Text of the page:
November 2010 - Be On The Road | Live your Travel Dream!

Sunday, November 14, 2010

Cats and Dogs are Friends!!

We all know that as a tradition, cats and dogs are enemies. All we see in our daily life is dogs chasing cats and cats finding solace in some high ground.

But, when I saw this cat and dog cuddling against each other, I was shocked, surprised and then my face opened up into a huge smile. It was such a rare sight for me. May be, my first ever instance of seeing a cat and a dog cuddling against each other and being super comfortable in each other’s company.

Who says that Cats and Dogs can’t be friends!

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Crazy Roads of Someshwar Ghats

This is a downright crazy stretch between Agumbe and Someshwar. It just lasts about 10 kilometres, but offers a thrilling experience. And even better if you are on a motorcycle.

The extremely steep roads, the umpteen number of hairpins and dead turns, the choppy concrete roads thanks to the heavy rains and the dense forest cover all around makes these ghat roads a magical place.

It is at the beginning of these ghat roads that you will see the famous sunset point of Agumbe. And it is here that you will get a crash course on overtaking in short, steep and winding roads.

My friends and I rode on these ghat roads multiple times during our recent visit and we loved the thrilling experience it offered.

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Famous Sunset of Agumbe

The locals say that Agumbe is world famous for its sunset. In fact, even the information board at this sunset point claims this. Now, there are a lot of sunrise and sunset points all over the country. But, frankly, only a few of them are really noteworthy. But, Agumbe is very special!!

According to me, the Agumbe sunset figures right in the top. In fact, it is only a close second behind the sunset I saw over the Indian Ocean at Lakshadweep Islands. Kanyakumari and other places take a back seat in front of Agumbe.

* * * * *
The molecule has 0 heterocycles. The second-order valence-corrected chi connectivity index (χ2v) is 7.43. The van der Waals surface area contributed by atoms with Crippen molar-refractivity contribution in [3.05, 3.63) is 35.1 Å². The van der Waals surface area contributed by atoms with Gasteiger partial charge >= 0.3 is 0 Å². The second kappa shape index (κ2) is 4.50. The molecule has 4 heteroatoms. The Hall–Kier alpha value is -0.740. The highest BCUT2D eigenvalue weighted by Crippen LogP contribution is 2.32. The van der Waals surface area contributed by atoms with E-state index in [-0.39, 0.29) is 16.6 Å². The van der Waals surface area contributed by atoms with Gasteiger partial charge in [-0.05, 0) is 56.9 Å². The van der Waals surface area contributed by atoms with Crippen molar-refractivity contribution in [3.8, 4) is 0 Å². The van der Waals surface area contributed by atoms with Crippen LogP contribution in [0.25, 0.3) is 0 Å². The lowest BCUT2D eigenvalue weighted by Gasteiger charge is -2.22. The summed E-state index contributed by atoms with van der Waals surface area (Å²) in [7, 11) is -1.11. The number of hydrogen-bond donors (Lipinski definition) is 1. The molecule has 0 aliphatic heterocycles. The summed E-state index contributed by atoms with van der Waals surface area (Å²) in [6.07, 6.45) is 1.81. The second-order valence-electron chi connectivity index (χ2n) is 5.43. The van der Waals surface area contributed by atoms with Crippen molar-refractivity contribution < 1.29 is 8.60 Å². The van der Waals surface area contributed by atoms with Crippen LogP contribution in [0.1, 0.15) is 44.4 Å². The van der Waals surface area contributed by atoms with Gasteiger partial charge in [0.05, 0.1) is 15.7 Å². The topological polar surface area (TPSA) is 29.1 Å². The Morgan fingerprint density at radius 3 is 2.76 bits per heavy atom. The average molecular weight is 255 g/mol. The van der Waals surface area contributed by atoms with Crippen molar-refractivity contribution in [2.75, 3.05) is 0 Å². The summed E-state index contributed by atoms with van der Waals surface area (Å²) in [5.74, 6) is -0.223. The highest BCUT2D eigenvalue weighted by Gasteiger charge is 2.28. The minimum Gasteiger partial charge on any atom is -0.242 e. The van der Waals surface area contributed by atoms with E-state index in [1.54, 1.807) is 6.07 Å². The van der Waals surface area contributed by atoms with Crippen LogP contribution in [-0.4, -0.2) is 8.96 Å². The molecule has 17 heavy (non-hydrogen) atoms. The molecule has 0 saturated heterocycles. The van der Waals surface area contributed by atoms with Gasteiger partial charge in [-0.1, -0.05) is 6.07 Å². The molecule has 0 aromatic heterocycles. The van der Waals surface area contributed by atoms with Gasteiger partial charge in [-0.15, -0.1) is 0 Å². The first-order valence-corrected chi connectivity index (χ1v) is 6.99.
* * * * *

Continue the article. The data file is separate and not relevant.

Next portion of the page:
The Sunset point is located about 2 kilometres outside of Agumbe at what is known as the 14th mile. A platform has been created for the tourists to enjoy the pristine view. For those who are adventurous enough to climb a steep flight of stairs, an even higher view point waits for them.

The sight of the setting sun against the open horizon and surrounded by the Western Ghats is so good that it can actually give you goose bumps. It is said that on a clear day, you can actually see the Arabian Sea from here. And the Arabian Sea, my friends, is more than 40 kilometres away as the crow flies. Now, ain’t that something!!

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Saturday, November 13, 2010

Nathu La (Nathulla Pass) – The Chinese Connection!

Why do people travel to Nathu La? Is it to see the Himalayan beauty of Sikkim? Is it the urge to see snow clad peaks? Is it the fantasy of being able to survive in low oxygen levels?

If you said yes to the above, then you form a very small percentage of tourists that go to Nathu La. The major percentage of tourists go there only to shake hands and take photographs with the Chinese.

Such is the obsession that I guess the Chinese soldiers must have a hard time. In fact, when I was there as recent as three weeks back, I saw the look of scorn on the faces of the Chinese soldiers when people used to shake their hands. I guess, if I were in their place, I would get mad too.

How many strangers can you shake hands with in an hour. I guess in peak tourist season, these soldiers might have to shake hands with at least a 1000 people. And by the way, this is a very pessimistic number.

There is nothing as such to see at Nathu La except for the experience of actually being close to the India-China border. There are a couple of bases from either country and there is a thin line of peaceful agreement where Indian and Chinese soldiers stand side by side.

But, you have to give it to the soldiers of both countries to be able to survive in such unforgiving conditions. If you are planning a trip to Nathu La, I would request that you do not bother the Chinese soldiers and instead show your gratitude to both the Indian and Chinese soldiers (if you know to speak Chinese) coz the soldiers of both sides are showing great character for their respective countries.